Organizing A Slush Generator Part 1 : Structure

If you’re making a scaffold, or even a gulpfile of any degree of size or signifigance, you’ll quickly learn that placing every task you make in a single file can lead to a big mess after a while. One of the most attractive things about slush, is that it uses gulp, and one of the most attractive things about gulp is that it is extremely organizeable, due to its modular task building system.

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Testing a Slush Generator

One thing I’ve noticed while looking at the generators for both yeoman and slush, is that overall, they tend to be undertested. I think this is for two reasons. Firstly, I think many folks consider this kind of dev tool to not be, generally speaking, differnt from production code. Its a tool to assist a dev work, and not necessarily subject to the same level of testing rigor. I think anothe reason is that testing file IO is fundamentally much more challengin then a typical unit test.

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Lets Make a Basic Slush Generator: Part I

I’ve been using gulp for a while now, and it has become my go-to build system. I have also spent a lot of time trying my very best to getused to using generators regularly in my workflow. I gave talk some time ago about Yeoman, which was a seemingly obvious first choice for a generator.

As I’ve used gulp more and more, I’ve appreciated its direct simplicity. Its a quick, streaming build system, and I find I am using it more and mor eon a regular basis to solve problems. Yeoman, while an excellent tool is something I’ve felt like when I want to really customize something to my liking, can be a bit of work. I was really excited when I came across Slush.js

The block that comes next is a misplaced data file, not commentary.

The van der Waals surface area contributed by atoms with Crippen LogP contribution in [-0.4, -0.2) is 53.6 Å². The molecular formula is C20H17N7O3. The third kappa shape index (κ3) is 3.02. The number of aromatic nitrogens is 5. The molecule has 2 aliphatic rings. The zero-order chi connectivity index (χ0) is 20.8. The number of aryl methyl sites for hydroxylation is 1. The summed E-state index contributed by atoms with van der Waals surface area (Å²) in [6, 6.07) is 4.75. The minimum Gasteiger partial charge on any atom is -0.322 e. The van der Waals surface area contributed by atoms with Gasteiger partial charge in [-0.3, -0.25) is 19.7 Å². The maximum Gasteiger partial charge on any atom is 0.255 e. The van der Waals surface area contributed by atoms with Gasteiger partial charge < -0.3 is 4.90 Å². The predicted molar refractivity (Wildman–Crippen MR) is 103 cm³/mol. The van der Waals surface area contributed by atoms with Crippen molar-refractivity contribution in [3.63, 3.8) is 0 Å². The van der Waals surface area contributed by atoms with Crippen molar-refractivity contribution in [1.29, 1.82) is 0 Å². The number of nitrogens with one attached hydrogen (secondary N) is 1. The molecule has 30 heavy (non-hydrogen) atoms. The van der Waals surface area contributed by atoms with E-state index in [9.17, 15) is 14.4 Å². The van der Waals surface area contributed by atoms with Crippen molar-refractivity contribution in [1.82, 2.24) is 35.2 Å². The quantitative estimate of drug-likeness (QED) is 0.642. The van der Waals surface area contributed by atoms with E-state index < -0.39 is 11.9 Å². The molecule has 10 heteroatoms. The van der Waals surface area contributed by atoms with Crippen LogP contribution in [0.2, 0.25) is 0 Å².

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New Release: Phaser GLGL Loader for Webpack

You know what sucks? The way phaser loads GLSL files. In that, it doesnt by itself. What also sucks is including code for a totally differnt language as a list of strings in your codebase. Whenever you come across this sort of thing, its usually best to try and store the “nonindigenous code” somewhere sles, like a seperate file. This is especially true if you find it can be templated.

THis is exactly the problem I encountered in Phaser.js, so I made a quick solution.

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Talk: Angular with React.js

Angular with React.js


I recently gave a talk at the local Javascript user group about my experiences with using Angular and React in a similar project. In some ways, this was a technical talk, covering various ways to integrate an external lib (React) properly into the context of a very differnt framework (Angular). However, much of the talk really centered around the role of abstraction in a project, and learning how to assess the tradeoffs of various tools one might adopt.

The code

You can find the repo for the talk here


Here are the slides if you’d like to see them

Flirting with Gulp: Part 2

At this point I’ve played with gulp enough to make the decision that I’d like to consider moving from grunt to gulp. I respect there is a lot of trepidation about this in the community. I can hear their objection. I sounds like an old saying we all heard around here as youngsters:

If it ain’t broke, don’t fix it.

At the same time, broke and “ain’t broke” is a fairly binary way to see a system. Where does functional, yet unoptimized lie? Where does “working, but unscaleable” sit? Any software engineer knows there are often multiple approaches to solving a problem, and there is often merit to improving a system, for the sake of organization, optimization, maintenance and stability. I think switching to gulp is worth the work investment.

You can bet I have a massive Gruntfile to rework. Every journey begins with the smallest step.

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Using Windows: You Need A Better Console

I use a lot of operating systems. Regularly, I use Windows, OSX and Linux. It seems like at work, unless I’m doing somethig with virtual machines, I’m typically on Windows. Now, I am not a fanboy of any particular OS. I believe they all have strengths and weaknesses, and I find I use them differntly, for differnt tasks. One very admitable shortcoming in Windows, is most certainly its console. It Just Sucks™.

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